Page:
CP Seems to be About the Only Party in Favor of its Proposed Stock Takeover of Norfolk Southern

The U.S. Surface Transportation board on Friday made available for public view the correspondence it has received regarding a proposed merger of Canadian Pacific and Norfolk Southern and no one seems to want it except CP.

At this point, the issue is moot for the STB because a formal merger plan has not been filed with the board. NS management has rejected as “grossly inadequate” CP’s proposal to buy NS stock and has also cited potential regulatory opposition.

In the correspondence that the STB received within the past month, no shipper group or public official expressed support for the merger.

Some of the concerns raised by NS were echoed in the correspondence. Some argued that CP’s plan to create a voting trust while the merger works its way through the regulatory review process is illegal.

There also was expressed a concern that CP’s emphasis on increasing profits might result in worker layoffs.

A CP spokesperson took issue with that, saying that CP work force reductions have come through attrition and not furloughs

“This is more evidence that NS leadership continues to mislead all stakeholders, including shippers, trade unions, and lawmakers, before they have even sat down with us to discuss the details of this transformational opportunity,” CP spokesman Martin Cej said.

“The record shows that any claim that CP boosts profits at the expense of its workforce is false,” Cej said. “CP has worked hard with union leadership to negotiate forward-looking, fair agreements in Canada and the U.S.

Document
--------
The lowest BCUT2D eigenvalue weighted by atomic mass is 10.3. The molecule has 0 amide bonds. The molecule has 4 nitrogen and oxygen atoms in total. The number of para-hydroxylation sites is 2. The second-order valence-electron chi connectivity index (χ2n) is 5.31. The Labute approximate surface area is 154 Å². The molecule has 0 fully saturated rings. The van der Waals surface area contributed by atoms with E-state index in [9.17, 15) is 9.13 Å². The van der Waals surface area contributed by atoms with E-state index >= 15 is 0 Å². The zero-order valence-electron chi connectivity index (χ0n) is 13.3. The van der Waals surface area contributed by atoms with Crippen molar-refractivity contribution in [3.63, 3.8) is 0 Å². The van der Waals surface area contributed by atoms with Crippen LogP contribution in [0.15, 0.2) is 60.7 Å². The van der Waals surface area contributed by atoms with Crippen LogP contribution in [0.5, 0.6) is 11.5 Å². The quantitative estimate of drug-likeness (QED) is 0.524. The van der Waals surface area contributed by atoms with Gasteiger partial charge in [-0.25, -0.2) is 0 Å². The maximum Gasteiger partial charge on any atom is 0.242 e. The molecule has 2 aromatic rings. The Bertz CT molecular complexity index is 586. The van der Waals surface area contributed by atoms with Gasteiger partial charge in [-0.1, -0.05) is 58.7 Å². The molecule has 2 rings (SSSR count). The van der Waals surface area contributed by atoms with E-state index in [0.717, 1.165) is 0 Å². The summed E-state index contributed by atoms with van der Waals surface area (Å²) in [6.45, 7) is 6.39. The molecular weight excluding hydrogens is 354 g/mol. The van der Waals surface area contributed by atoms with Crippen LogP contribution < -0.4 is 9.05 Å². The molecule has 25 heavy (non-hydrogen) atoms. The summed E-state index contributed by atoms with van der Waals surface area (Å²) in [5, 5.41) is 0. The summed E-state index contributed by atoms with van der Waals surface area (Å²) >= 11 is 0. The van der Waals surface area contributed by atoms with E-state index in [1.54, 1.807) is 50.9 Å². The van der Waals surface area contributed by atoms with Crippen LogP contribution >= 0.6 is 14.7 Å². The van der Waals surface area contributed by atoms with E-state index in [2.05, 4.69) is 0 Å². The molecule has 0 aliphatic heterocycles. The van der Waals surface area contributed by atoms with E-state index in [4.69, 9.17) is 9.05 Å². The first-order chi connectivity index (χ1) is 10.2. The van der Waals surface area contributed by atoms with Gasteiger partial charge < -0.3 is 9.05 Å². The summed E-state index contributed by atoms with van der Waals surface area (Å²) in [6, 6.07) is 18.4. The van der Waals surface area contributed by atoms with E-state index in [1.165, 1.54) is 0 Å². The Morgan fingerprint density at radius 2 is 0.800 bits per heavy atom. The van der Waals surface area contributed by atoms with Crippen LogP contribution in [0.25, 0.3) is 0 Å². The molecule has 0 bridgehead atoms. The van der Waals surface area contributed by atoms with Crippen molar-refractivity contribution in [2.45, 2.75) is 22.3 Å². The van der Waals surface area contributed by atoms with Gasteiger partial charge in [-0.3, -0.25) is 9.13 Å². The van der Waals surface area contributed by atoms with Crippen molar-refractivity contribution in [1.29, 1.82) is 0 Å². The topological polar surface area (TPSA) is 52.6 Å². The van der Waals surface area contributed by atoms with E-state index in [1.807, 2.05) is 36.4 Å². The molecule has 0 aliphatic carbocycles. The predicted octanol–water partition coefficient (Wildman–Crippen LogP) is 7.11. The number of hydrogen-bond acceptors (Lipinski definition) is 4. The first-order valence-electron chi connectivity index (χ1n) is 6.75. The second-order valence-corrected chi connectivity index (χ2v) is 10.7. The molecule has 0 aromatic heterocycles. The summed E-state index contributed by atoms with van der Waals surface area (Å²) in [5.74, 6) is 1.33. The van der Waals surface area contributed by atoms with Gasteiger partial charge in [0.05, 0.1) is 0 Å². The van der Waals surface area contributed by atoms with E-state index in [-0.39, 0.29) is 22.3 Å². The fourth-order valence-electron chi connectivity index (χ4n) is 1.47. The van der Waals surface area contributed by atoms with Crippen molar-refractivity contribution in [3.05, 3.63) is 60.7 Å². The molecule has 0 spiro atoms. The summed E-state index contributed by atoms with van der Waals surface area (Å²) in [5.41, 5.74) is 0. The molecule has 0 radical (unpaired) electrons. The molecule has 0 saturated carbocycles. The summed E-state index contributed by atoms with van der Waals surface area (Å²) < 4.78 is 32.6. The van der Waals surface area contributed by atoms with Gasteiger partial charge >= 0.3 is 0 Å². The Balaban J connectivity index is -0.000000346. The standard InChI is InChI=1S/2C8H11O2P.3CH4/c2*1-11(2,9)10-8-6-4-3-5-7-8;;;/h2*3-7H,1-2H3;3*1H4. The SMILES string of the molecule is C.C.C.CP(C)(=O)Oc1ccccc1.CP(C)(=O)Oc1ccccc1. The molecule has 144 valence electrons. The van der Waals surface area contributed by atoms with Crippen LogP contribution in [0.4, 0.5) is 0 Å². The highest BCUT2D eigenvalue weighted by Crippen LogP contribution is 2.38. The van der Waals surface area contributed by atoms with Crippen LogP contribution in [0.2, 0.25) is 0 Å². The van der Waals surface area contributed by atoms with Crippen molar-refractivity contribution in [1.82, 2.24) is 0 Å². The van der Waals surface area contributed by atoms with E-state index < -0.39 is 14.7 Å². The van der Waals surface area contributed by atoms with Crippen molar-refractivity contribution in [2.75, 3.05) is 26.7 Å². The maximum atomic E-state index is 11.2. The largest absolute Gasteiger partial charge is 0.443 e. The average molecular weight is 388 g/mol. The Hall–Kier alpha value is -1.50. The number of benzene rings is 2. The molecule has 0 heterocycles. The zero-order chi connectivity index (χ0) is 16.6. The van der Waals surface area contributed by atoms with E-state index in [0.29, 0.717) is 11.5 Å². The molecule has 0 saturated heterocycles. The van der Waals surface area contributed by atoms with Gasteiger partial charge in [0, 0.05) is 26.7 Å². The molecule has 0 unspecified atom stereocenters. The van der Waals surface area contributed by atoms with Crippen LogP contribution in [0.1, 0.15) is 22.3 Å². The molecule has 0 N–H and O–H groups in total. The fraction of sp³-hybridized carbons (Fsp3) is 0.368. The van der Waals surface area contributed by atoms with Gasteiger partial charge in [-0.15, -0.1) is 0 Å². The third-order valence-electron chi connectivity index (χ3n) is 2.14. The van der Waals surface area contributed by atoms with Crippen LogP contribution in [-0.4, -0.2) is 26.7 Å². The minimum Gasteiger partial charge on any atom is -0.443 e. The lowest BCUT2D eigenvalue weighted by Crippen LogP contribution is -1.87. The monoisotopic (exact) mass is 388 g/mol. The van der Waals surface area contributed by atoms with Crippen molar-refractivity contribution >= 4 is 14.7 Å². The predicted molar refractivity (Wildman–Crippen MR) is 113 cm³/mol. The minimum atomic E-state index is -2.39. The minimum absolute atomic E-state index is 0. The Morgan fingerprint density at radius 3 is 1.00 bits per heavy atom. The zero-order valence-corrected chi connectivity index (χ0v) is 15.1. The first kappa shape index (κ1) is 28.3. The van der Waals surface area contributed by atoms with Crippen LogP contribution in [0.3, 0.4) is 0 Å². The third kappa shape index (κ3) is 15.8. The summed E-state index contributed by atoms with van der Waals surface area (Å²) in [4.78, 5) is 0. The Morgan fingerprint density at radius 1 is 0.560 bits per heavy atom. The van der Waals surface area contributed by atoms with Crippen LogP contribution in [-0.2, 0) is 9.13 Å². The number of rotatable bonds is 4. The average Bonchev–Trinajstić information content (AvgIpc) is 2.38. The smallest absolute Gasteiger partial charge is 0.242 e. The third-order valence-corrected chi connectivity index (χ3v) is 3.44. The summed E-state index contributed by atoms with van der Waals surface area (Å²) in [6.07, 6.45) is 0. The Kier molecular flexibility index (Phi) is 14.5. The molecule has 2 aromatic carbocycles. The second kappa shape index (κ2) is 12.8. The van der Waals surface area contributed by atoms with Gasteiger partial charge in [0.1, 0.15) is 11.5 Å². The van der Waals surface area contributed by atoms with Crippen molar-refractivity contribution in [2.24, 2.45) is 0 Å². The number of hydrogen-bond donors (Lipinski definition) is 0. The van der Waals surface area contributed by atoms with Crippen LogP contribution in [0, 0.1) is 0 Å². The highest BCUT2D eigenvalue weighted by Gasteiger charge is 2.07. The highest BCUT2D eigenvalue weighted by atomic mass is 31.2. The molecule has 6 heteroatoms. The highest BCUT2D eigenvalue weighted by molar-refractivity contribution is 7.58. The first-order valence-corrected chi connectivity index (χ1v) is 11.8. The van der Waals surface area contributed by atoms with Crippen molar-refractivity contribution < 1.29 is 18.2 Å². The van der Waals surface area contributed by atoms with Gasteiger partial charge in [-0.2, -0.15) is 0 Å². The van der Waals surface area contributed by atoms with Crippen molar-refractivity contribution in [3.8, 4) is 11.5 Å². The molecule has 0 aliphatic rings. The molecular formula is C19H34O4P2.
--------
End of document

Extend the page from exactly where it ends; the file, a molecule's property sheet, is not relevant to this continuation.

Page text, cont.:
“And contrary to accusations that CP is a company that ‘cuts to the bone,’ CP spent approximately $1.5 billion, or 21 percent of revenue, on capital expenditures — by percentage of revenue, this represents more money invested in capex than any other Class I railroad.”

Among the other groups to file letters of concern or opposition with the STB were Subaru, the Pennsylvania Manufacturers Association, the Indiana Manufacturers Association, the Palmetto AgriBusiness Council and the congressional delegations of Virginia and Illinois.

The Alliance of Automobile Manufacturers and the Association of Global Automakers — which represent all of the major automakers in the U.S. — said the merger “poses significant service and competitive concerns.”

The automaker trade groups said that additional consolidation in the railroad industry would result in increased rates and reduced service options while threatening competition.

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